Monday, February 19, 2018

The Cost

I'm still thinking about Dietrich Bonhoeffer a lot. My dad recently recommended "Saints and Villains", a novelized biography by Denise Giardina, which I have greatly enjoyed reading. The writing is fine, and the story is excellent: his life is incredibly compelling to begin with, and she helps make it even more accessible and moving, portraying a believable inner life for him and exploring the moral struggles he faced while opposing the Nazi government.

I was struck by... well, a lot, but two things in particular stood out to me: Dietrich's consistency and his evolution. The first was exemplified by his steadfast and unwavering resistance to the racism and totalitarianism of Hitler's government. Even when the Nazi party was a fringe movement that nobody in his social circle was taking seriously, Bonhoeffer warned loudly and emphatically about the threat they posed. And he continued to fight against them: not only when those actions threatened his life and the lives of his loved ones, but even when he thought that his actions risked damning his eternal soul. (Giardina includes many lines from Bonhoeffer's own speeches and writings within the text, but I was reminded of one that doesn't appear here, "When a man takes guilt upon himself in responsibility, he imputes his guilt to himself... Before other men he is justified by dire necessity; before himself he is acquitted by his conscience, but before God he hopes only for grace".)

But while he was politically constant, he was personally and theologically in flux. He wasn't an especially committed or passionate believer early in life: he decided to study theology because its intellectual rigor appealed to him, not because it spoke to his innermost feelings. Well into his adult life, he didn't think of himself as an especially religious person. As shown here, and backed up by his biography, he had a sort of spiritual awakening during his time in Manhattan and Harlem: first by connecting with the African-American church, and then through seeing how his fellow-seminarians were engaging with the world around him to combat poverty, injustice, and bigotry. Suddenly, theology was not merely an abstract system to analyze: it was an urgent call to action, a clear demand for how Christians should behave in this world.

This is one area where the novel takes a few liberties, coloring in details that (to the best of my knowledge) aren't supported by his biography but are in keeping with what we know of his thoughts and actions. Dietrich did explore America, borrowing a car and driving with friends to Mexico and back. In the novel, this includes a longish interlude in Appalachia, where he witnesses an even more brutal form of the anti-black racism that already appalled him in Manhattan. These incidents don't occur in a vacuum: Giardina portrays the systems of wealth and power that benefit from such oppression, and throughout the novel sympathetically portrays the socialist activists who seek to dismantle those systems, whether in the Old World or the new. Dietrich doesn't directly join their ranks, but is moved by all they show him, and evolves his scholarship to accommodate the wider world he finds.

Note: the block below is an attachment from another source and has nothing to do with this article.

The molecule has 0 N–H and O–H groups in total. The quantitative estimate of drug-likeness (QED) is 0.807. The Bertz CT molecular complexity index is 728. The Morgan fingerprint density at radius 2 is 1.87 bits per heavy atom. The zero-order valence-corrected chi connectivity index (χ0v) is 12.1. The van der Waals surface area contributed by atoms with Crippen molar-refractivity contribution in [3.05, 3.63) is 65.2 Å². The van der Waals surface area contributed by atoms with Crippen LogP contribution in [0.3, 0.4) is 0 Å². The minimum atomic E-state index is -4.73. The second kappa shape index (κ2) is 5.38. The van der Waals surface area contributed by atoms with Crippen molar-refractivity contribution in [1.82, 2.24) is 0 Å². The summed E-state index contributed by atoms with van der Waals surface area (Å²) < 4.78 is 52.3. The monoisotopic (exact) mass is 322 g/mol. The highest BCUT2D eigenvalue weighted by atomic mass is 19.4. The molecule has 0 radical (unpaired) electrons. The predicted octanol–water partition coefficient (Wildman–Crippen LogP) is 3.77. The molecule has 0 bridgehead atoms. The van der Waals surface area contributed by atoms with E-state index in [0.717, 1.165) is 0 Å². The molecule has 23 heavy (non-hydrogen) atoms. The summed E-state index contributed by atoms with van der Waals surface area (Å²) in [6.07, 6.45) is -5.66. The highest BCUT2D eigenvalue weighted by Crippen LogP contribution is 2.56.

It's very tempting for Americans to point with horror at all that occurred in the Third Reich, and Giardina doesn't shy away from that horror, but I'm really glad that she shows how the United States actually influenced Nazi racial policy. At the time of Dietrich's visit to America, our own laws were far crueler than anything he had seen: from the codified white supremacy of Jim Crow to the genocide of Native Americans, we were much more discriminatory and hateful to our own citizens than the vaguely multicultural Weimar Republic. It's very believable that Dietrich's witnessing of our strict segregation primed him to be alert when those ideas began to be espoused by the fascists: when everyone else dismissed Hitler as a loudmouth who didn't mean what he said, Dietrich clearly and forcefully denounced the ideology and where it was heading.

Bonhoeffer does admirable things, but, contrary to what you might think from the title, he isn't a saint. I loved how Giardina focused on his humanity, showing the many imperfections of the man. He came from a very privileged life, had the luxury to pursue whatever career interested him, and throughout his life was attached to his comforts: his cigarettes, fine food, classical and jazz music. He wasn't a revolutionary by nature, and wasn't especially brave, but I think that makes it all the more impressive that he did the right thing. Someone who feels intense fear and has a lot to lose, but still does it anyways, can be more compelling than someone who is afraid of nothing and has nothing left to lose.